On September 22, 2014 – to celebrate World Rhino Day – TreadRight unveiled the Wildlife Initiative, introducing a new approach to our sustainable efforts, working to provide comprehensive

The Wildlife Initiative first focused its support on the plight of the rhino and the fight against illegal wildlife trafficking, a critical threat of unprecedented proportions. Three years into the Wildlife Initiative and the number of species it is working to help has expanded, but we remain as dedicated as ever to working towards ensuring the survival of rhinos.

In 2016, TreadRight Ambassador Céline Cousteau travelled to South Africa to visit one of our original Wildlife Initiative partners –  the Wilderness Foundation Africa - to learn more about their important work.

Over the past three years we have had the privilege of witnessing the Wilderness Foundation Africa respond to the rhino poaching crises by delivering inspiring on the ground and aerial anti-poaching actions, increase security and law enforcement actions, increase public awareness of the crises, and reduce demand for rhino horn in user countries.

Most recently, Wilderness Foundation Africa staff member Thu Huynh, based in Ho Chi Minh City as part of the Forever Wild Rhino Protection Initiative Project Office, spent a week in South Africa in July 2017 as part of an induction programme. Thu Huynh was accompanied by Ha My Doan Pham, the CSR Manager at SOUL Music & Performing Arts Academy.

Wilderness Foundation Africa hosted them at Addo Elephant National Park in order to immerse them in the rhino poaching crisis and the work being done by Wilderness Foundation Africa. Among the activities they experienced on this visit was a morning with the WFA pilots and aircraft used to assist in rhino security.

Wilderness Foundation Africa utilises two light aircraft for security flights, namely the TreadRight Bat Hawk, which was funded through the TreadRight, and a BushCat. These two aircraft spend many hours flying over Eastern Cape rhino reserves to facilitate far quicker response times to any detected threats.

Both aircraft are fitted with the latest available mobile data tracking hardware and software, which allows pilots to communicate accurate positions of rhino spotted from the air as well as poachers by the touch of a button. This real time data is streamed to the ground teams who will then be able to drive directly to any required scene. This technology in the aircraft eliminates human error when reporting co-ordinates or failed radio transmissions.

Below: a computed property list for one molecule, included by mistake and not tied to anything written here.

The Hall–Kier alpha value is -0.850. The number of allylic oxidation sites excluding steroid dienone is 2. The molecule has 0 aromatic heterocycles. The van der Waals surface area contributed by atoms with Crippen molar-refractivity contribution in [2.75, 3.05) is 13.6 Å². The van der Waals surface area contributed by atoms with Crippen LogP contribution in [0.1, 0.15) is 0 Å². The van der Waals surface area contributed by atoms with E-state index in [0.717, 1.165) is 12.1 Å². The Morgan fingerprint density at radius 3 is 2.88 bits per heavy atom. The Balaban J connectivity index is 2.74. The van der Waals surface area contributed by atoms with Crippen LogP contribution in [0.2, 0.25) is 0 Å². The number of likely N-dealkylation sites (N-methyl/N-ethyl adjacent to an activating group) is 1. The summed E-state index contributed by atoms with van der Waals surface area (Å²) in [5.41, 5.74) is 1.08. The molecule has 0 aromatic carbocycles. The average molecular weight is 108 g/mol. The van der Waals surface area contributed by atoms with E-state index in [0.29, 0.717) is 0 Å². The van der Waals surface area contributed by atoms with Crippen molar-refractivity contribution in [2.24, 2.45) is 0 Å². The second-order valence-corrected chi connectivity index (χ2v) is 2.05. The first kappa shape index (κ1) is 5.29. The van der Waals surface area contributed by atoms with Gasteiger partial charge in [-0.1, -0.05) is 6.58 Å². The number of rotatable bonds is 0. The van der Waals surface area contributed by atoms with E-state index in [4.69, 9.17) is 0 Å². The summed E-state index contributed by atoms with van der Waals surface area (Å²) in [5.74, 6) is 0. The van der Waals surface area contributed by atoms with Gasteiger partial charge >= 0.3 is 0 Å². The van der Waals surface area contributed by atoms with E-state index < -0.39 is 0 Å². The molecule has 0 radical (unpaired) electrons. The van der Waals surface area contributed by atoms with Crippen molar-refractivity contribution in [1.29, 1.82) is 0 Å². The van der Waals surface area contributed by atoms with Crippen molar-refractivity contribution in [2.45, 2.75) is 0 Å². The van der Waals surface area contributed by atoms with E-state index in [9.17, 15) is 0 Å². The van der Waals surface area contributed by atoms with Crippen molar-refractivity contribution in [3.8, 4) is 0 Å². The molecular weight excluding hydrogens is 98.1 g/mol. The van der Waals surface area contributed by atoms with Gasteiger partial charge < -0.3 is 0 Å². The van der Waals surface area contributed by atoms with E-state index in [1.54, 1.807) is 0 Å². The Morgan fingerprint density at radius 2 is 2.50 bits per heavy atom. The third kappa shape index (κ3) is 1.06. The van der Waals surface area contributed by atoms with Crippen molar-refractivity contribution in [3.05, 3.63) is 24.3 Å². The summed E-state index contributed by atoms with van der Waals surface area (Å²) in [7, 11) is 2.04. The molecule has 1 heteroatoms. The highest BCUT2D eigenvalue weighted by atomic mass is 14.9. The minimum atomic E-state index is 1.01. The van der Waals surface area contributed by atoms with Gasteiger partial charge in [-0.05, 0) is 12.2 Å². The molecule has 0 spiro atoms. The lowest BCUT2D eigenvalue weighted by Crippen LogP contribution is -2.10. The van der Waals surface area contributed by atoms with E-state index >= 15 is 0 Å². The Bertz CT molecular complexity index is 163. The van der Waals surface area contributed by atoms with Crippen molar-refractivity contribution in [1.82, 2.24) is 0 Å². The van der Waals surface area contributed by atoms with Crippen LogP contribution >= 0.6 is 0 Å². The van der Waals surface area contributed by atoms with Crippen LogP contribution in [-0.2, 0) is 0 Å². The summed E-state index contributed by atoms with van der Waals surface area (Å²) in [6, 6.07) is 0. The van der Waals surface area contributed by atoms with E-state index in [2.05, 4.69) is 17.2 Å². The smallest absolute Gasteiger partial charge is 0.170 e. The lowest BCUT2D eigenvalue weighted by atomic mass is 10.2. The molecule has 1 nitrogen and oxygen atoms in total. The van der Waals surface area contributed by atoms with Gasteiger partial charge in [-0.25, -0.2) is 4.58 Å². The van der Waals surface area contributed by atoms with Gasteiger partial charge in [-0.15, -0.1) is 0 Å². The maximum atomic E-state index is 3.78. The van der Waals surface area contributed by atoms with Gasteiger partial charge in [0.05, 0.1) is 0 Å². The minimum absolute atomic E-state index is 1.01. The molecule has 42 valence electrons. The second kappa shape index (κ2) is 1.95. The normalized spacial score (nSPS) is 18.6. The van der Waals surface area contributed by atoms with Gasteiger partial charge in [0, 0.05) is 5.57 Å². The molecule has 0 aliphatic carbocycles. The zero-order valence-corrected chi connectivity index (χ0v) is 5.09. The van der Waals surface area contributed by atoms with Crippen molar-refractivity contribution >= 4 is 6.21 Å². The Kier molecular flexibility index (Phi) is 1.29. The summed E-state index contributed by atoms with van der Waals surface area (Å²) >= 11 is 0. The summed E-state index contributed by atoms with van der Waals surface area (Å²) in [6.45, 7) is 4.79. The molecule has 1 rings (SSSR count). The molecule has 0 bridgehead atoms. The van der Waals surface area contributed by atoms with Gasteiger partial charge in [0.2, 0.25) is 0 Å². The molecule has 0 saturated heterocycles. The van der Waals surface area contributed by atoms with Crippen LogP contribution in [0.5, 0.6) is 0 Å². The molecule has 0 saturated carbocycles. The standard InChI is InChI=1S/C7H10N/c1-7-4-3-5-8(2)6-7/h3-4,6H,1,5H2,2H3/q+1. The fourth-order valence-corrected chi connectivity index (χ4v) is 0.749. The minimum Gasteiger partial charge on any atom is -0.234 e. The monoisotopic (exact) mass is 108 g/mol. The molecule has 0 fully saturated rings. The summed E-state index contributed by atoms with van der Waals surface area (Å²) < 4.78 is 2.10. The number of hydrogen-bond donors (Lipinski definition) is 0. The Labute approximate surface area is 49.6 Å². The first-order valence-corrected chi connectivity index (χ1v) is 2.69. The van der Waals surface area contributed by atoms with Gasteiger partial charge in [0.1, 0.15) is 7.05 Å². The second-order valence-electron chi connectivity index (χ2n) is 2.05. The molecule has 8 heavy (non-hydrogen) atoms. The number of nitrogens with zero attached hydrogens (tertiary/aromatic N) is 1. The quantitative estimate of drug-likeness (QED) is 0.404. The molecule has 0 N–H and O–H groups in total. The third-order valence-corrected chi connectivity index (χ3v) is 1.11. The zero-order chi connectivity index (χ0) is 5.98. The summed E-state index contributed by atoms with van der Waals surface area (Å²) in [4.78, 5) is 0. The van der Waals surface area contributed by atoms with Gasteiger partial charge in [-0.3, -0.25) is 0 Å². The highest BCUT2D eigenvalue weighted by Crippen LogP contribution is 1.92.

To celebrate World Rhino Day 2017, TTC's own Lion World Travel and African Travel, Inc. are reminding travellers that for every couple who book either Lion World Travel’s Tented Safari in Style or African Travel’s Majestic South, a portion of their booking will help buy patrol time for the TreadRight Bat Hawk and another portion of their booking will be used to help build and expand the rhino boma, an enclosure used for orphaned and injured rhinos at Shamwari Game Reserve.

At the centre, Shamwari’s expert team of wildlife veterinarians, led by the renowned Dr. Johan Joubert, care for injured, sick and orphaned animals to nurse them back to health so that they can be released back into the wild. The variety of species that the centre has taken care of is diverse: zebras, giraffes, leopards, caracals, sables, and rhinos have all called the centre home. Rhinos in particular have benefitted from the rehabilitation centre and its staff. Shamwari has not had a single rhino poaching on their reserve in over three years, a remarkable achievement in South Africa that is helping to ensure the species remains vibrant for generations to come.

The Lion World Travel and African Travel team celebrate after completing the rhino boma. Photo by Kelly Scott.

Three white rhinos call the rehabilitation centre home: Noelle, Winston and Chip. Noelle and Winston came to Shamwari as orphans, after poachers killed their mothers. Since arriving at Shamwari, Noelle and Winston have become inseparable—they do everything together including eating, playing and sleeping. Chip is the most recent addition to Shamwari’s rhino “crash”—he arrived at Shamwari in September 2016 and has quickly become close with Noelle and Winston.

Noelle, Winston, and Chip are just the beginning of Shamwari’s growing rhino rehabilitation project. Many rhinos will call the rehab centre home over the decades to come.


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Related Project(s): Wilderness Foundation Africa